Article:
Masks. Vaccination. Training. Testing. The recently-revised Cal/OSHA Emergency Temporary Standards (ETS) fundamentally rewrite employer obligations with respect to protecting employees from COVID-19.
But what does the revised ETS say about excluding employees from the workplace over COVID-19 concerns? And what about the controversial pay requirements in the original ETS?
Who Must Be Excluded?
The revised ETS require employers to exclude from the workplace “COVID-19 cases,” which include persons who are positive for COVID-19, either by a test or diagnosis by a licensed health care provider. It also includes persons ordered to isolate by a local or state health official.
The revised ETS also require employers to exclude employees who had a “close contact” with a COVID-19 case, which means being within six feet for a cumulative total of 15 minutes or more in a 24-hour period during the COVID-19 case’s “high-risk exposure period.” This period generally starts two days before the person first developed symptoms, or two days before a positive-test-specimen was collected.
There are two notable exceptions for close-contact exclusion. First, employees who are fully-vaccinated (as documented by the employer) before the close contact do not have to be excluded so long as they do not develop COVID-19 symptoms. Second, employees who were previously excluded from the workplace for testing positive are not subject to close-contact exclusion for a period of 90 days, measured from their prior onset of symptoms or positive test.
How Long Must They Be Excluded?
COVID-positive employees with symptoms can’t return to work until they meet all three of the following criteria: (1) at least 24 hours have passed since a fever (100.4 degrees) has resolved without use of fever-reducing medications; (2) other COVID-19 symptoms have improved; and (3) at least 10 days have passed since COVID-19 symptoms first appeared.
COVID-19 positive employees who are asymptomatic must remain out for at least 10 days since the specimen collection of their first positive test.
Employers are not permitted to require a negative test as an additional requirement to return after the employees meet the above return-to-work criteria.
Close contacts who never develop COVID-19 symptoms may return after 10 days have passed since the close contact.
Close contacts who develop symptoms must either complete the return-to-work requirements described above for symptomatic COVID-positive employees, or alternatively meet the following criteria to return: (1) a negative PCR test taken after the onset of symptoms; (2) at least 10 days have passed since the last known close contact; and (3) symptom-free for at least 24 hours without the use of fever-reducing medication.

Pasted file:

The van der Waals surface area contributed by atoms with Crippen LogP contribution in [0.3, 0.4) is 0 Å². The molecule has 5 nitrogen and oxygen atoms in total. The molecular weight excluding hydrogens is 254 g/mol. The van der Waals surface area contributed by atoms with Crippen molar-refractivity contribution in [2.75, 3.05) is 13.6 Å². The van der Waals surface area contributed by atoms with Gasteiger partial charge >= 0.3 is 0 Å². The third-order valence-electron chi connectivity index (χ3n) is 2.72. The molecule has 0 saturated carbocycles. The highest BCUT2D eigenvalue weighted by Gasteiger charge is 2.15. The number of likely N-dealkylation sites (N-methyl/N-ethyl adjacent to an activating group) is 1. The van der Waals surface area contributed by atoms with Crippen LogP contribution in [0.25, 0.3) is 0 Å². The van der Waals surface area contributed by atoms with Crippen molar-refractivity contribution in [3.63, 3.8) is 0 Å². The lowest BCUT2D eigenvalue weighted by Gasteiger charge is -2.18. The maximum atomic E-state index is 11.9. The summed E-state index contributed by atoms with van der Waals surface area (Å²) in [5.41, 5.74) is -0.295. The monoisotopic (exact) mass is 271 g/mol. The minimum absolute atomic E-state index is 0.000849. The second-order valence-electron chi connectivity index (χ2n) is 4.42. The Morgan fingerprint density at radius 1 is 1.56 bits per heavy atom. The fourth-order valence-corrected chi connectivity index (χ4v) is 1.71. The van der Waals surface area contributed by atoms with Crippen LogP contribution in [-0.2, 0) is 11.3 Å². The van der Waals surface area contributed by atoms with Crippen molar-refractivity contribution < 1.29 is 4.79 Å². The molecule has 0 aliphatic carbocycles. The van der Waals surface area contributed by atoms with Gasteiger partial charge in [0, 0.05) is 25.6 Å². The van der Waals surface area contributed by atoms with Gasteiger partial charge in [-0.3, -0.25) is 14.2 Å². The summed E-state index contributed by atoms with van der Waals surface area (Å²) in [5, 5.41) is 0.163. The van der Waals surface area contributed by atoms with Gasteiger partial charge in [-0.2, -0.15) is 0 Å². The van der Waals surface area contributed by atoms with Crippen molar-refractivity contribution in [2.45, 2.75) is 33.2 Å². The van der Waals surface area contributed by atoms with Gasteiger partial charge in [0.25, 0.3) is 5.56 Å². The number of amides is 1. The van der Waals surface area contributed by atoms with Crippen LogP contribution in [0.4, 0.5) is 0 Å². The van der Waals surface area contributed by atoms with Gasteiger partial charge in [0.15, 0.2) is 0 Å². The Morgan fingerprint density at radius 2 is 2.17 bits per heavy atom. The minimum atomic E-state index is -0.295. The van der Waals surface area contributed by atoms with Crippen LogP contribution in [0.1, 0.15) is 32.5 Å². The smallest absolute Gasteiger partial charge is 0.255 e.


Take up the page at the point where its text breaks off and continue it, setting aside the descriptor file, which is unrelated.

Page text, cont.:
There are reduced return-to-work requirements for health care workers, emergency responders, and social service workers during critical staffing shortages.
Must The Employee Be Paid While Excluded?
While employees are excluded under the revised ETS, employers “shall continue and maintain an employee’s earnings, wages, seniority, and all other employee rights and benefits, including the employee’s right to their former job status, as if the employee had not been removed from their job.” Wages must be paid at the regular rate of pay no later than the regular pay day for the pay period. Employers may require employees to use sick leave for this purpose, but must maintain earnings even if no sick leave is available. At the time of exclusion, employers must provide excluded employees information on this benefit, as well as any other COVID-19-related benefits available under applicable law or company policy.
Notably, whereas the original version of the ETS included a requirement that the excluded employee be otherwise able and available to work in order to qualify for exclusion pay, that requirement is deleted in the revised ETS.
There are two primary exceptions. First, exclusion pay is not required where the employee receives disability payments or temporary disability under workers’ compensation. Second, exclusion pay is not required for close-contact exclusions where the employer can demonstrate the close contact is not work-related. If utilizing one of these exceptions, the employer must inform the employee of the denial and the applicable exception.
In addition, the revised ETS does not apply to the following: (1) work locations with one employee who does not have contact with other persons; (2) employees working from home; (3) facilities covered under the Aerosol Transmissible Diseases requirements; and (4) employees teleworking from a location of the employee’s choice.
Have any questions or want to know more about the new revised ETS? Join us for our June 29 webinar on the new-look ETS (or watch it on demand).